Neerja Birla On Finding Her Ikigai Through Books
What’s the secret to a long and healthy life? ‘Ikigai’, a Japanese concept, may provide the answer. Besides asking what the higher purpose of living is, it also talks of a balance between professional and personal lives and the path to spiritual fulfillment.
So, what’s one’s Ikigai in life? It’s also a question Neerja Birla hopes to answer as she speaks to BloombergQuint about the books that have greatly influenced and guided her journey in different ways.
“I like to think that deep down, all of us are seekers. We look to find meaning, grow spiritually and to find the elusive peace,” says the founder and chairperson of Aditya Birla Education Trust. “My own journey has been about trying to find the balance between the positive and negative emotions and in understanding pursuit of happiness.”
“How can I be the best version of myself? What is my higher goal of life? What is my Ikigai? That’s the question that I one day hope to answer.”
Here’s a look at some of Birla’s favourite reads of all time...
The Monk Who Sold His Ferrari, By Robin Sharma
“We’re raised to pursue one idea of the way our lives are supposed to be — school, college, a good job, a family and the general promise of material comfort,” Birla said. “This book helped remind me that the path to fulfillment does not come from material possessions but rather from one’s state of mind.”
Two ideas that I really love from this book are:
- Do what you love and it will bring happiness, energy and grace into your life.
- Do what you fear and you will truly see what you’re capable of.
“This book taught me the importance of letting go.”
A New Earth, By Eckhart Tolle
“Reading this was very impactful because it really opened my eyes to the destructive power of one’s own thoughts and ego,” Birla said. “This book tackles some of our most deep-rooted ways of thinking and living that it took me a while to even be able to internalise some of the ideas. To accept and enjoy each moment in life as it is, without judgment. Feeling of freedom that comes with letting go of negative feelings and coming to terms with resentment. The ability to accept each moment without any judgments and filters of the past.”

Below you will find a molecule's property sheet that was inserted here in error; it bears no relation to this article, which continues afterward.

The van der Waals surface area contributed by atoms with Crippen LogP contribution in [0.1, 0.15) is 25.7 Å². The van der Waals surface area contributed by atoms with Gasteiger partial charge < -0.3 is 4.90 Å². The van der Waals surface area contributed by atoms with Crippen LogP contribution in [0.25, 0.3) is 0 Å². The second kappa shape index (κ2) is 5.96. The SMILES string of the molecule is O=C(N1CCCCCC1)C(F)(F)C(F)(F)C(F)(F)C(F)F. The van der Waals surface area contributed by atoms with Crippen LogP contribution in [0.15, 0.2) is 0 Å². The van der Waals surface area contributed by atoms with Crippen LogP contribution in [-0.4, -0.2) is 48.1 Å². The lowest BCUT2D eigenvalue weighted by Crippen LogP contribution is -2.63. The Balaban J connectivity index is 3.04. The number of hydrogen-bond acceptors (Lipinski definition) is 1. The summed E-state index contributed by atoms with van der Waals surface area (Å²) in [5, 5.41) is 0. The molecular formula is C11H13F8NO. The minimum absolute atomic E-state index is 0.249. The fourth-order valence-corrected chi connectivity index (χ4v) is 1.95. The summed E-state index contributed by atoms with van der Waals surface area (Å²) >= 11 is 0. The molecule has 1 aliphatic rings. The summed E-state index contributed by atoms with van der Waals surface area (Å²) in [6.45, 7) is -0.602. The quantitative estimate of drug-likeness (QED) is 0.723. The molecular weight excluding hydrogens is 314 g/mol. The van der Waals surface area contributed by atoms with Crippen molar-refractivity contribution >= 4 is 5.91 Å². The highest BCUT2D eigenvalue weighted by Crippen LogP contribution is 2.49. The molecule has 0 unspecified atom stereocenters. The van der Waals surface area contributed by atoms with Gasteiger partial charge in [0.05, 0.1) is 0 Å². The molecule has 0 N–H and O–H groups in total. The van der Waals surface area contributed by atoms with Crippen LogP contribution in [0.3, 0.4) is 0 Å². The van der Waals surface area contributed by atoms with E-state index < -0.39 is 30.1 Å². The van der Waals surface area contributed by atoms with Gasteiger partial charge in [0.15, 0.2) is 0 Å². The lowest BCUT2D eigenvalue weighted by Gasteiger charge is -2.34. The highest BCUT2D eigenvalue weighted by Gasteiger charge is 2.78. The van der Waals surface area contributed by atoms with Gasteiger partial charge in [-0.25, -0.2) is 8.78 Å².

Conquest Of The Mind, By Eknath Easwaran
Easwaran has a simple, empathetic way of talking about how the mind works, and how it can be trained to rise above the thoughts and emotions that cause unhappiness and turmoil. “For me, this book was one of those seminal early guides on how to practice mindfulness and mediation to shape one’s mind into a secure, resilient and happy place,” Birla said.
Alchemist, By Paulo Coelho
“There’s an uncertainty around our future that we worry about — is our destiny already written or do we write our own destiny?” Birla said. “This story reconciles that very doubt — the world is certain, as is one’s destiny but it is up to us to be the catalyst for change in our lives and to choose to meet that destiny through our journey. Whenever I feel overwhelmed by challenges, this book reminds me that I must be the alchemist who transforms obstacles into opportunities.”
Tuesdays With Morrie, By Mitch Albom
“The transience of our existence is the bittersweet truth that we all grapple with,” Birla said. “Even though the only thing certain about our lives is death.”
“This book reminds us to be courageous, to be able to look death in its face and yet draw inspiration from our journey this far. The feeling of fulfillment in capturing the present moment and being aware and mindful.”
“I believe that the road to self-improvement is always under construction, and that all we can do with our short lives is to seize each moment, live in the present, and to surrender one’s self to a larger purpose. That, I believe is the path to a full heart and a mind which is at peace,” Birla said. “It is a very fearful thought.”